Love is the thing required. Not merely a love of gratitude to God as an almighty Benefactor, but a love of esteem, complacence, and delight. We may feel grateful to a benefactor, merely as such, without even a knowledge of his general character; yea, when his general character would not suit us, did we know it. The Israelites, notwithstanding their joy and gratitude at the side of the Red Sea, were far from a disposition to be suited, to be pleased, to be enamored, with such a being as God was. Yea, the more they knew of him, the less they seemed to like him; so that in less than two years they were for going back to Egypt again. But if we may feel grateful towards God, merely as our almighty Benefactor, without the knowledge of his true character, yet esteem, complacence, and delight, suppose his true character known; as that is the object of this kind of love. And what can lay us under infinite obligations to love God in this sense, but his own infinite amiableness? Yet the divine law requires us to love God with this kind of love ; and that with all our hearts, on pain of eternal damnation for the least defect. And this law was binding on all mankind previously to a consideration of the gift of Christ to be a Savior.

While, therefore, the law supposes our obligations to be infinite; and the death of the Son of God, and the final judgment, give the highest possible proof that the Omniscient esteems the law exactly right; the infinite dignity, excellency, and glory of the Most High God is hereby set in the strongest point of light. Take away the infinite amiableness of the Deity, and we, in effect, ungod him. He ceases to be the God of glory. He ceases to be a proper object of this supreme regard, in the eyes of finite intelligences. It is no longer an infinite evil not to love him; the law is no longer just; the death of Christ is needless; and the whole system of doctrine revealed in the Bible is sapped at the foundation; nothing remains, to a thinking man, but infidelity.

And yet, dear Aspasio, this was my very case. The infinite amiableness of the Deity, which is the real foundation of all true religion, was wholly left out of the account, in my love

and joy, and in all my religious affections. All my love, and joy, and zeal, arose from my faith; and my faith consisted but in believing that Christ, pardon, and heaven were mine. I rejoiced just like the graceless İsraelites, in a sense of their great deliverance, and in expectation of soon arriving to the promised land, a land flowing with milk and honey, the glory of all lands. Theirs was a graceless, selfish joy; and so was mine. Theirs was soon over; and so was mine. Their carcasses finally fell in the wilderness; and, but for the sovereign grace of God, this also had been my very case.

O my dear Aspasio, whose entertaining pen gains the attention of thousands on both sides the Atlantic, pity the ignorance of benighted souls, and guard them against the dangers which had well nigh proved the ruin of your own pupil.

Your affectionate

THERON.

LETTER V.

THERON TO ASPASIO.

New ENGLAND, April 4, 1759. MY DEAR ASPASIO :

WHILE I view God the Creator, whose almighty word gave existence to the whole system; while I view him as the original Author and sole Proprietor of the whole universe ; whose are all things in heaven and earth ; I see the right of government naturally belongs to him. It is meet that he should be King in his own world; and he cannot but have a rightful authority over the works of his own hands. While I view him as moral Governor of the world, seated at the head of the intelligent creation, on a throne high and lifted up, heaven and earth filled with his glory as the Thrice Holy One; and hear him utter his voice, saying, "I am the Lord, and besides me there is no other God; and hear him command all the world to love, and adore, and obey him, on pain of eternal damnation ; a spirit of love to his glorious majesty inspires me with joy, and makes me exult to see him thus exalted and thus honored. I love to hear him proclaim his law, a law holy, just, and good, glorious and amiable. I am glad, with all my heart, the almighty Monarch of the universe is so engaged that all his subjects "give unto God the glory due unto his name.”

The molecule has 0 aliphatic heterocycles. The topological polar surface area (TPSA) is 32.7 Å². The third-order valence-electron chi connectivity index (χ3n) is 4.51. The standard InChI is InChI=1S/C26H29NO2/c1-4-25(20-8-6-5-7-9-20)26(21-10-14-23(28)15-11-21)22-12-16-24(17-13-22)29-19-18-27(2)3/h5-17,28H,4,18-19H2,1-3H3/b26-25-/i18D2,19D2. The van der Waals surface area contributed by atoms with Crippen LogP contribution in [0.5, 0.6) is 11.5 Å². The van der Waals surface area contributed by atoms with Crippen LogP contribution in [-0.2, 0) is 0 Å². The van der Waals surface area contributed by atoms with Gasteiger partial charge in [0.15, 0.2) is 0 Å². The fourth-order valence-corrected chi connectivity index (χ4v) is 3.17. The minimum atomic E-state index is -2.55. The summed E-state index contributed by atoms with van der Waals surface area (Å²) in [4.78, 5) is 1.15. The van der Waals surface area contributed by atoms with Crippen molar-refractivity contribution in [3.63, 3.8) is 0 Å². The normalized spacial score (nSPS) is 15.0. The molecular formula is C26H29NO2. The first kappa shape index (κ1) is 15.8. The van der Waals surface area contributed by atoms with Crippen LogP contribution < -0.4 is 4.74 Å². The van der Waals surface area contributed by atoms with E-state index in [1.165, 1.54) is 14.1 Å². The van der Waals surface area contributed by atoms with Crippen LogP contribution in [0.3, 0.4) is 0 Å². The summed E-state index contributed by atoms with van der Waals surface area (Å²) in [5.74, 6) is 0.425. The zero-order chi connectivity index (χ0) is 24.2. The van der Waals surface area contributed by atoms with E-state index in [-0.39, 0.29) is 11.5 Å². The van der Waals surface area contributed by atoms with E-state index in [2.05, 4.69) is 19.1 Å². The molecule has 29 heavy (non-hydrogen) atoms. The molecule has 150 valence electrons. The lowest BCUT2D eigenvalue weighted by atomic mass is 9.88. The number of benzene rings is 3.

His law, his glorious law, which once, enemy to God that I was, appeared like “the laws of Draco," now shines with a beauty all divine. I had almost said, it is the brightness of his glory, and the express image of his person; for indeed it is an exact transcript of his glorious perfections, the very picture of his heart, holy, just, and good. (Rom. vii. 12.)

When the God of glory dwelt in the Jewish temple, in the pillar of cloud, over the mercy-seat, his law was, by his special command, deposited in the ark, the very holiest place in the holy of holies, as the dearest, choicest treasure. Thus was it done to the law, which God delighted to honor. But this honor, great as it was, is not to be mentioned, nor is it worthy to come into mind, since that infinitely greater regard to the divine law, which God has shown in the gift of his Son.

An incarnate God, on the cross, has magnified the law, and made it honorable, beyond, infinitely beyond, what was ever done before. But all this honor, infinitely great as it was, was but just equal to what the law deserved.

While I view God, my Creator, my rightful Lord and Owner, my sovereign king, the God of glory, and see his infinite worthiness of supreme love and honor, I feel that the least disrespect of his glorious majesty is an infinite evil. I pronounce the law, in all its rigor, holy, just, and good. Even as a ministration of death and condemnation, it appears glorious, (2 Cor. iii. 7, 8,) and I heartily acquiesce in the equity of the sentence with application to myself. This makes me feel my need of Christ, and prepares my heart to return home to God, forever to live to him. “For I through the law am dead to the law, that I might live unto God."

The law, my dear Aspasio, threatens eternal damnation for the very first transgression, for even the least defect. (Gal. iii. 10.) I break the law every moment; and, therefore, every moment I merit eternal woe. Such an infinite evil is sin. It appeared glorious in the eyes of God thus to punish sin, when he made his law; it appeared glorious in the eyes of Christ that sin should be thus punished, when he went as a lamb to the altar, and voluntarily stretched himself upon the cross to die in the sinner's room. And in a clear view of the glory of the God of glory, I see the grounds and reasons of the law ; it is holy, just, and good. I see why Christ was so willing to be nailed to the cross in the sinner's stead ; to magnify the law and make it honorable. And I have fellowship, a fellow-feeling, with Christ in his sufferings; and, in the temper of my heart, am made conformable to his death. (Phil. iii. 10.) I feel towards God, and law, and sin, in a measure, as he did. Or, to express